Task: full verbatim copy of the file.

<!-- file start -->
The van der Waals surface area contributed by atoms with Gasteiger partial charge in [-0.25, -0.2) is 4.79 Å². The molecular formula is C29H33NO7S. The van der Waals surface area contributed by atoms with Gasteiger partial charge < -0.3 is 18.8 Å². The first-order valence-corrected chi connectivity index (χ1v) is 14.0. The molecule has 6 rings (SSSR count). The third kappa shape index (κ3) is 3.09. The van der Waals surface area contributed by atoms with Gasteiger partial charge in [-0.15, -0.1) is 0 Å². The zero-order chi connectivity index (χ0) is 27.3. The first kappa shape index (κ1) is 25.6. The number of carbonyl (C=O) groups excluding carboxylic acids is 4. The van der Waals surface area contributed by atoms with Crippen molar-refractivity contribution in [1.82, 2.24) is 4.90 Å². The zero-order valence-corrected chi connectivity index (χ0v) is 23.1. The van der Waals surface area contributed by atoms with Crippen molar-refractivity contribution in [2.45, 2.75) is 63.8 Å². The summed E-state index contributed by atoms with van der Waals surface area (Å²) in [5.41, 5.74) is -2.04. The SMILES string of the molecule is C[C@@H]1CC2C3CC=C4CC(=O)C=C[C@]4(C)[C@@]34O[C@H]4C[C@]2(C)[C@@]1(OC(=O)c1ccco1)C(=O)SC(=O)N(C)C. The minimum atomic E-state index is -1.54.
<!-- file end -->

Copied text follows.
The van der Waals surface area contributed by atoms with Gasteiger partial charge in [-0.25, -0.2) is 4.79 Å². The molecular formula is C29H33NO7S. The van der Waals surface area contributed by atoms with Gasteiger partial charge < -0.3 is 18.8 Å². The first-order valence-corrected chi connectivity index (χ1v) is 14.0. The molecule has 6 rings (SSSR count). The third kappa shape index (κ3) is 3.09. The van der Waals surface area contributed by atoms with Gasteiger partial charge in [-0.15, -0.1) is 0 Å². The zero-order chi connectivity index (χ0) is 27.3. The first kappa shape index (κ1) is 25.6. The number of carbonyl (C=O) groups excluding carboxylic acids is 4. The van der Waals surface area contributed by atoms with Crippen molar-refractivity contribution in [1.82, 2.24) is 4.90 Å². The zero-order valence-corrected chi connectivity index (χ0v) is 23.1. The van der Waals surface area contributed by atoms with Crippen molar-refractivity contribution in [2.45, 2.75) is 63.8 Å². The summed E-state index contributed by atoms with van der Waals surface area (Å²) in [5.41, 5.74) is -2.04. The SMILES string of the molecule is C[C@@H]1CC2C3CC=C4CC(=O)C=C[C@]4(C)[C@@]34O[C@H]4C[C@]2(C)[C@@]1(OC(=O)c1ccco1)C(=O)SC(=O)N(C)C. The minimum atomic E-state index is -1.54.